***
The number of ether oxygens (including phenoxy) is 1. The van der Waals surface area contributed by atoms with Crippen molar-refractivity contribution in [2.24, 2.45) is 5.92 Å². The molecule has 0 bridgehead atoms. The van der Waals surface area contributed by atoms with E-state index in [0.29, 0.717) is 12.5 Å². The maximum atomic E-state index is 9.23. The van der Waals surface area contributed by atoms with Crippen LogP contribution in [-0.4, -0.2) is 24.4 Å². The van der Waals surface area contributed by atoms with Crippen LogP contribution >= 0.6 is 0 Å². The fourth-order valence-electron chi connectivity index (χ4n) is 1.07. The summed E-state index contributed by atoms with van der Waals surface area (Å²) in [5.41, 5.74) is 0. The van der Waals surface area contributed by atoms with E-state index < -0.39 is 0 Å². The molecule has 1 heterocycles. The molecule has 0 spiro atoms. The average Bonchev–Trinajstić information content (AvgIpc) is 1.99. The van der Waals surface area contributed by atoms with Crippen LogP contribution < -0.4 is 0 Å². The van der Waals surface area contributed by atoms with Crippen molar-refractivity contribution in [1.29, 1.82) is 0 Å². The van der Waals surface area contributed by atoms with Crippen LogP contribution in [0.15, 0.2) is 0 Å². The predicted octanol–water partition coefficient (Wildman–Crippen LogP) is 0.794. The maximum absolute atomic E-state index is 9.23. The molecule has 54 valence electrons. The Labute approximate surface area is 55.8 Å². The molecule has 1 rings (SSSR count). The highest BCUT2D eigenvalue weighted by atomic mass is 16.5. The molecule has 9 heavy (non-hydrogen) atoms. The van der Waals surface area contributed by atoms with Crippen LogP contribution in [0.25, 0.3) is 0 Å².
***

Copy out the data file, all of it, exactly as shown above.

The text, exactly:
The number of ether oxygens (including phenoxy) is 1. The van der Waals surface area contributed by atoms with Crippen molar-refractivity contribution in [2.24, 2.45) is 5.92 Å². The molecule has 0 bridgehead atoms. The van der Waals surface area contributed by atoms with E-state index in [0.29, 0.717) is 12.5 Å². The maximum atomic E-state index is 9.23. The van der Waals surface area contributed by atoms with Crippen LogP contribution in [-0.4, -0.2) is 24.4 Å². The van der Waals surface area contributed by atoms with Crippen LogP contribution >= 0.6 is 0 Å². The fourth-order valence-electron chi connectivity index (χ4n) is 1.07. The summed E-state index contributed by atoms with van der Waals surface area (Å²) in [5.41, 5.74) is 0. The van der Waals surface area contributed by atoms with E-state index < -0.39 is 0 Å². The molecule has 1 heterocycles. The molecule has 0 spiro atoms. The average Bonchev–Trinajstić information content (AvgIpc) is 1.99. The van der Waals surface area contributed by atoms with Crippen LogP contribution < -0.4 is 0 Å². The van der Waals surface area contributed by atoms with Crippen molar-refractivity contribution in [1.29, 1.82) is 0 Å². The van der Waals surface area contributed by atoms with Crippen LogP contribution in [0.15, 0.2) is 0 Å². The predicted octanol–water partition coefficient (Wildman–Crippen LogP) is 0.794. The maximum absolute atomic E-state index is 9.23. The molecule has 54 valence electrons. The Labute approximate surface area is 55.8 Å². The molecule has 1 rings (SSSR count). The highest BCUT2D eigenvalue weighted by atomic mass is 16.5. The molecule has 9 heavy (non-hydrogen) atoms. The van der Waals surface area contributed by atoms with Crippen LogP contribution in [0.25, 0.3) is 0 Å².